The Reserve Bank raised the cash rate this month, and is expected to do so again multiple times this year.
Most sectors and businesses would find this situation detrimental to earnings.
After all, money becoming more expensive makes it harder to borrow to grow or operate, and it takes away available capital from potential investors.
It’s already well-publicised that bank ASX shares will be rare winners in such an environment.
Banks will simply pass on each rate rise in full to its loan customers, and only pass it on partially to deposit clients. This easily increases their net interest margin.
But there are other businesses, believe it or not, which could benefit from higher interest rates.
A pair of experts recently named two such non-bank ASX shares that you may consider buying:
40% upgrade in earnings as rates rise
Tribeca portfolio manager Jun Bei Liu told a Livewire video that she knows of a bunch, but the pick of them would be Computershare Limited (ASX: CPU).
“That’s the number one beneficiary of higher interest rates,” she told a Livewire video.
Liu said that, for many investors, the link between a share registry business and higher interest rates may not be obvious.
“Well, they hold a lot of cash, so their earnings are actually extremely sensitive to high rates. With every 50 basis-point increase, their earnings will lift by double digits.”
She admitted that the effect will take a while to kick in, due to residual hedges that Computershare had put in to survive the zero-interest pandemic era.
“But earnings are going to be significantly upgraded,” said Liu.
“Even at the current spot or consensus expectations for the bond yield, this company’s earnings could be upgraded somewhere between 30% to 40%.”
Light at the end of the tunnel
TMS Capital portfolio manager Ben Clark’s surprise interest rate winner is annuities provider Challenger Ltd (ASX: CGF).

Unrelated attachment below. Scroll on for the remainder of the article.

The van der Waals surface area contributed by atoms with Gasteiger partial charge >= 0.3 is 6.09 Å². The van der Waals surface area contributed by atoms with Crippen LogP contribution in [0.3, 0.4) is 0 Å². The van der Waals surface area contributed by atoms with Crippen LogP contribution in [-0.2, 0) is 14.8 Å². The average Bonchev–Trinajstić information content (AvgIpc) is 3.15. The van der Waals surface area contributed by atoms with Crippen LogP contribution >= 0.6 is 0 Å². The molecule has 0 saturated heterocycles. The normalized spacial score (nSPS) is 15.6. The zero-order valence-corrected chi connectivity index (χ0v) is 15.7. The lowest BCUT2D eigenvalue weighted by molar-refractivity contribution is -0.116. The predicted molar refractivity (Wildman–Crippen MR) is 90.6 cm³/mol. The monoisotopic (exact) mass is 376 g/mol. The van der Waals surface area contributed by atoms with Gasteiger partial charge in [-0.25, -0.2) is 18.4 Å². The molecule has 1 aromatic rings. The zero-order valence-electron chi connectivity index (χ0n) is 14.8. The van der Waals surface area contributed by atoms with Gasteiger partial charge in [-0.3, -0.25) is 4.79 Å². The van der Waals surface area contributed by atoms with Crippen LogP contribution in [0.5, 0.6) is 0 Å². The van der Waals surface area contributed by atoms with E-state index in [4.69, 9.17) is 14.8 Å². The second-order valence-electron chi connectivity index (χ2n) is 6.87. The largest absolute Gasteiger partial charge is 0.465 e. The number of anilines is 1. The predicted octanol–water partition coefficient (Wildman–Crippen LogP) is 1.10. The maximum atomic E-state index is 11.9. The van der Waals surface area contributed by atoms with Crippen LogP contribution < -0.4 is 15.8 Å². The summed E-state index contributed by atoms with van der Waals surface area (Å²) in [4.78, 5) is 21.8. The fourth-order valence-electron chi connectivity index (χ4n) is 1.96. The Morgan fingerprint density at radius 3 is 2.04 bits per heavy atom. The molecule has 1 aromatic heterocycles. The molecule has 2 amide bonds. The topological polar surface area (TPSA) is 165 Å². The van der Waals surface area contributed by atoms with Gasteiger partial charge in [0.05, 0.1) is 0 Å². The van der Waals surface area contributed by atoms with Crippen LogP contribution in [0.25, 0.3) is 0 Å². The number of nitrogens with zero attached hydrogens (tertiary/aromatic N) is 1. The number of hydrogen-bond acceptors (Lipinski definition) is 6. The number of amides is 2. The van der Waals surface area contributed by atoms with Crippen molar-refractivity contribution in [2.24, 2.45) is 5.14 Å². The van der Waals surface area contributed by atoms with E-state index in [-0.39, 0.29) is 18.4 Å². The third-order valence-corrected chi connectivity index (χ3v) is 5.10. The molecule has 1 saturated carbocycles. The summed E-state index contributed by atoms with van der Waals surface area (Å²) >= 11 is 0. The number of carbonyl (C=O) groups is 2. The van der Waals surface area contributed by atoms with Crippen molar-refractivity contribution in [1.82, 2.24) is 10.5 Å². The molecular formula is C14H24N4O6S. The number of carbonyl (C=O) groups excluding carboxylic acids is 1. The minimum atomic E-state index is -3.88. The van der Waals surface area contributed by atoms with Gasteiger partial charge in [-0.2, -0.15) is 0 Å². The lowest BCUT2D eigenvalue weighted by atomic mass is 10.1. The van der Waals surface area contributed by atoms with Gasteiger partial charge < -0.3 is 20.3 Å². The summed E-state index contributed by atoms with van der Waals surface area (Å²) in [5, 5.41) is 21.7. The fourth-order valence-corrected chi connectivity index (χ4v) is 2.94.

He admitted it’s a company that’s had issues in recent years.
“To be honest, it’s been one I’ve got wrong in the past. This company was blown apart, particularly by the Royal Commission,” he said.
“It’s effectively Salesforce Inc (NYSE: CRM) with financial planners pushing their products, particularly bank-employed financial planners. But it was also impacted by the move in cash rates to zero. Annuities don’t sound particularly attractive when you’re locking in a 1% rate for the rest of your life.”
But during that period of turbulence, Clark feels management has reformed the business, moving away from retail products.
“It’s [now] much more closely aligned to institutional solutions for annuities, particularly things like inflation linked to annuities and more boutique solutions to problems in big LICs [listed investment companies].”
With this transformation, Clark reckons “there’s earnings momentum coming back”.
“For the first time in what feels like years, we’ve also seen the financial advice industry start to calm down,” he said.
“I think the retail side will start to pick up once you can start to lock in much more attractive yields.”